The FTC’s regulations will not simply ban non-competes in employment going forward but will require employers to give individualized notice to employees that any existing non-competes are rescinded. §§ 910.2(b)(1) & (2). Moreover, the Regulation will supersede any state law or regulation that is inconsistent with the FTC’s regulations. However, states will be entitled to create greater worker protections in this area. § 910.4.

The bad news is the FTC is not waiting for the regulations to take effect. Since the outset of 2023, it has prosecuted a handful of cases asserting that non-competes represent unfair competition. In March, the FTC reached a settlement against Anchor Glass which had entered into 1-year non-competes with over 300 of its employees against working for another company in the same or substantially similar line of work. The FTC’s complaint took the position that such agreements created anti-competitive barriers to entry into that market, reduced employee mobility, and decreased wages and benefits, similar to allegations in the FTC’s no-poach cases. Anchor and the FTC reached a Consent Agreement that resolved the litigation but enjoined Anchor from entering into or attempting to enforce non-competes, delivering notices to many employees that non-competes were not going to be enforced, and giving notice to new hires that employment would not be subject to any non-compete as well as years of compliance reporting and access to books and records on five days’ notice.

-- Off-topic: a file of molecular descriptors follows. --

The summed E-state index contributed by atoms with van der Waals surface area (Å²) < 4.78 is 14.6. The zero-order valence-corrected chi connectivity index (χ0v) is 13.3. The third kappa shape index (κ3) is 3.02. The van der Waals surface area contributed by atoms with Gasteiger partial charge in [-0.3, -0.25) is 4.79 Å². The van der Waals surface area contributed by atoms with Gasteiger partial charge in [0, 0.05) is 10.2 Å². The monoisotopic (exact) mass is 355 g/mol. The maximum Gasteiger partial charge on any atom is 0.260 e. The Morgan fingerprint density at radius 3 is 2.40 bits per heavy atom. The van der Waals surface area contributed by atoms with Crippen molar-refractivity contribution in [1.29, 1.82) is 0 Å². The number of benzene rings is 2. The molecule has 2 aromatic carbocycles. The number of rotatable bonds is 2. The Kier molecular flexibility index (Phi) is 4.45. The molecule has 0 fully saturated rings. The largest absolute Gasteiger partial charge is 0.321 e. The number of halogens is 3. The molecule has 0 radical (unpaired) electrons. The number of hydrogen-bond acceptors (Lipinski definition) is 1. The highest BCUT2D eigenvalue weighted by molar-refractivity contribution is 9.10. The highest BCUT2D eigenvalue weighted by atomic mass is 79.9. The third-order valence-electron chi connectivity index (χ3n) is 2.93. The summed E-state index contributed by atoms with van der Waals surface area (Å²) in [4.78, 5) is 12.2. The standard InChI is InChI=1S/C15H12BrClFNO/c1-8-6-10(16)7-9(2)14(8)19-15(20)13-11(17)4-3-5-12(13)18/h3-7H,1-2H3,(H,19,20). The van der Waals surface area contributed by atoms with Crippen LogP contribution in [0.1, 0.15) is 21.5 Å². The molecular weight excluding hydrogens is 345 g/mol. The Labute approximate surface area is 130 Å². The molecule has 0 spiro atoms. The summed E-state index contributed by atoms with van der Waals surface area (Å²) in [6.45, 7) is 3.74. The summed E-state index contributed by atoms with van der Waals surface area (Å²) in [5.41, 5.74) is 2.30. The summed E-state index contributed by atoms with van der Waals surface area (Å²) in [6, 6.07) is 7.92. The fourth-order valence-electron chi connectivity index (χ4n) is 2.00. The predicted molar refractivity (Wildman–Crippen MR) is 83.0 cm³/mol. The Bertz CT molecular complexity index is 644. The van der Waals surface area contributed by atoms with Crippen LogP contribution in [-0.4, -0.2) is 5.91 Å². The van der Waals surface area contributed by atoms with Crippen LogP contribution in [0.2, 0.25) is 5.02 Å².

While a private right of action does not, yet, appear to exist within the regulations, if enforced, such regulations will strip employers of the ability to enforce non-compete clauses and may give employees the power to claim that non-compete agreements constitute some type of actionable conduct such as a violation of public policy, a breach of the implied covenant of good faith and fair dealing or a predicate element to support a claim of unfair business practices.

CA Court of Appeal: Employer not Liable for Supervisor’s Harassment Outside of Work!

April 10, 2023

Recently, the California Court of Appeal rendered an important decision that is favorable toward employers on the issue of holding them strictly liable for harassment by a supervisor. This decision is somewhat contrary to California’s Fair Employment and Housing Act (FEHA) which has generally held employers are strictly liable for the actions of a supervisor when they engaged in any form of harassment. The impact of the decision established an important limitation on personal relationships between employees.  

In Atalla v. Rite Aid Corporation, the plaintiff, a pharmacist at Rite Aid, filed a FEHA sexual harassment claim against her supervisor. The alleged misconduct arose from a series of late-night text exchanges that ended with the supervisor sending a live photo of his genitals to the plaintiff. 

Rite Aid disclaimed liability on the grounds that the interaction occurred outside of the workplace and that the supervisor was not acting in the capacity of a supervisor when he sent the inappropriate text. The plaintiff claimed that the text message, along with her friendship with the supervisor, was related to the workplace because she “only interacted with him to advance her career.”

The Court of Appeal affirmed summary judgment for Rite Aid, finding that the interaction “clearly did not occur at work or during normal working hours.” The supervisor’s conduct in this context was not imputable to Rite Aid because he was not acting in the capacity of a supervisor when the text was sent. Rather, the interaction was “spawned from a personal exchange that arose from a friendship” between the plaintiff and the supervisor, and their personal relationship was “predated and independent of their respective employment with Rite Aid.” This relationship was evidenced by a large volume of text exchanges, and many prior instances of socializing outside of the workplace.